“Enel’s business model incorporates the strategic cornerstones of the circular economy: the use of materials and energy sources that are renewable, recyclable or biodegradable over consecutive life cycles, as well as extending product life and using platforms for working together”
During the seminar, Stefano Arduini, editor-in-chief of Vita magazine, pointed out that Italy is at the forefront of circularity in Europe today and possesses all the necessary requirements to guide the process of economic transition away from the old model of linear development. According to the latest Eurostat data, Italy follows Great Britain among the large European countries for efficiency in material consumption, using just 256.3 tonnes for each million euro produced. Over the past decade, from 2008 to today, the rate of consumption has actually halved. Italy stands in second place (after Germany) for industrial recycling, with 48.5 million tonnes of non-toxic waste sent for recovery, with a primary energy saving of over 17 million tonnes of oil per year and approx. 60 million tonnes of CO2 (data from the Italian Institute of Environmental Research). For each kilogram of resources consumed, Italy generates 4 euro of GDP, in terms of PPS (Purchasing Power Standard), compared to an average of 2.24. The latest study by Symbola, in collaboration with Unioncamere, confirms that investing in the circular economy is profitable for the environment and for business: 41% of the businesses involved in eco-innovation have reported a growth in employment compared to 31% of the rest, while they also signalled an increase in exports in 49% of the cases (compared to 33% of the others).
How to guide innovation
Despite the excellent performance of circularity thus far, there is still much room for improvement. The business world is leading the way ahead, however, and offers some virtuous examples of governance.
The steps taken in this direction by Enel were presented at the seminar “Sustainability and change: governance, processes and people”. Giulia Genuardi, Head of Sustainability Planning & Performance Management at Enel, distinguished three levels of change: in the business model, in the function of sustainability and in the relationship between sustainability and other areas of development. The World Economic Forum has identified that the two greatest risks concern the environment and cybersecurity and, on this front, Enel strategies are directed towards sustainability. This has required a change of direction, shifting the emphasis to investment in renewable energies (which represent about a third of the total in the 2018/2020 Strategic Plan) and focussing on the goal of decarbonisation.
“A sustainable business model is indispensable to support the social and environmental changes that global trends demand. The starting point is not the product but the strategy, and a long term vision, which is also necessary to achieve the UN 2030 Agenda Sustainable Development Goals”
Diversity, a driver of change
The perception of sustainability has changed dramatically and it is now the essential reference point for business models and lifestyles. Every country, business or citizen pursuing sustainable goals inevitably develops a different point of view, given the intrinsic cultural differences of each. In this sense, the organisers of the CSR and Social Innovation Fair believe that it is no longer possible to talk of sustainability as an ideal project that is identical for all, but rather as a common path expressed in multiple routes. The participants at the seminar “When diversity is a value,” including Marisa Strangis, Head of People Care & Diversity Management at Enel, agreed. With almost 70,000 employees in over 30 countries, 20% of Enel staff are women (of which 19% are managers). Each day Enel underlines it ongoing commitment to tackling the challenges of diversity and inclusion.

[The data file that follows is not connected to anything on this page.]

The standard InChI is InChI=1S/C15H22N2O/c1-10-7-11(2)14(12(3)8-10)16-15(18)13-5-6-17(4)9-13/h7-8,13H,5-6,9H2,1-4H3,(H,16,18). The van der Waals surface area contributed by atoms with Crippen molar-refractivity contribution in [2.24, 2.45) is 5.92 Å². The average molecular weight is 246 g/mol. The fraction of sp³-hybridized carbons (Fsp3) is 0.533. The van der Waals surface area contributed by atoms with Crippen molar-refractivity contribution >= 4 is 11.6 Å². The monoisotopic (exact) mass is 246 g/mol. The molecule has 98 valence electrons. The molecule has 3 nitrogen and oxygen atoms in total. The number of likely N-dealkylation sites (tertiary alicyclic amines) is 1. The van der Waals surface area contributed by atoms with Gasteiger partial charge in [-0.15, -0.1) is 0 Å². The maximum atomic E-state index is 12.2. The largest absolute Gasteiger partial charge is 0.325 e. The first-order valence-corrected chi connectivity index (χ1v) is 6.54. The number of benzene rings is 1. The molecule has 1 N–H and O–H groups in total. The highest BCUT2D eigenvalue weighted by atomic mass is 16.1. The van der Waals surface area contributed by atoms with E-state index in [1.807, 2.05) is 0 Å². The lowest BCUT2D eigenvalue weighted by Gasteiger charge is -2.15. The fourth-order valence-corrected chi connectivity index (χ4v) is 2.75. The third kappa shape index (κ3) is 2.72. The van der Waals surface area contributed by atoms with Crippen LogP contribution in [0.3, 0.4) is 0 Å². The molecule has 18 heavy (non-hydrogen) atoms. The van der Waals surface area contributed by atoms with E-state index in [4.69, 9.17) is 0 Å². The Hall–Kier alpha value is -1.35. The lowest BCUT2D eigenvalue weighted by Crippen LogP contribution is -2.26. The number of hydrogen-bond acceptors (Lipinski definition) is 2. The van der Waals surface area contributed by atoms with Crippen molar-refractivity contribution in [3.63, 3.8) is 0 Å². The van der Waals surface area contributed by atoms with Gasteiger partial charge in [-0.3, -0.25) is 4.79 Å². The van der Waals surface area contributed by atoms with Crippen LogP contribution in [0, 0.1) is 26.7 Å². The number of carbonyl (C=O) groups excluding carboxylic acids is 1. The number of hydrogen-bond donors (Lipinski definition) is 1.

An essential point of reference for the Group is the Diversity & Inclusion policy adopted in 2015, in line with the United Nations Sustainable Development Goals (SDGs). The policy contains tailored initiatives to promote diversity, by encouraging the development of an inclusive culture where all are called upon to express their individual potential. This is a vision based on the concept of Open Power that not only stimulates individual productivity but also frees up innovative potential that is also useful for the continual evolution of the business. For example, services that support parenthood have been made available, as have programmes encouraging girls to study STEM subjects at university. Projects have been established for disabled colleagues and to improve employees’ work-life balance through approaches like smart-working. Digitalisation, therefore, ends up playing an increasingly strategic role in corporate projects: by widening the scope of communication campaigns, overcoming spatial barriers and encouraging social interaction in a process of continual exchange between environments that appear to be very different.
“Enel’s projects promote the value of diversity as a shared resource for innovation and cover every age range, thereby supporting the generational mix. Over time, this will contribute to making sure that we will no longer have to speak of diversity. Everyone will have learnt to see before them simply the person, with all the wealth of their uniqueness”
The CSR and Social Innovation Fair 2018 has found the metaphor of travel to be particularly appropriate for describing today’s situation. The linear model of development of old is at a dead end. Following the routes of sustainability, social responsibility and the circular economy, we now have the option of exploring those territories in which Enel is blazing a trail ahead.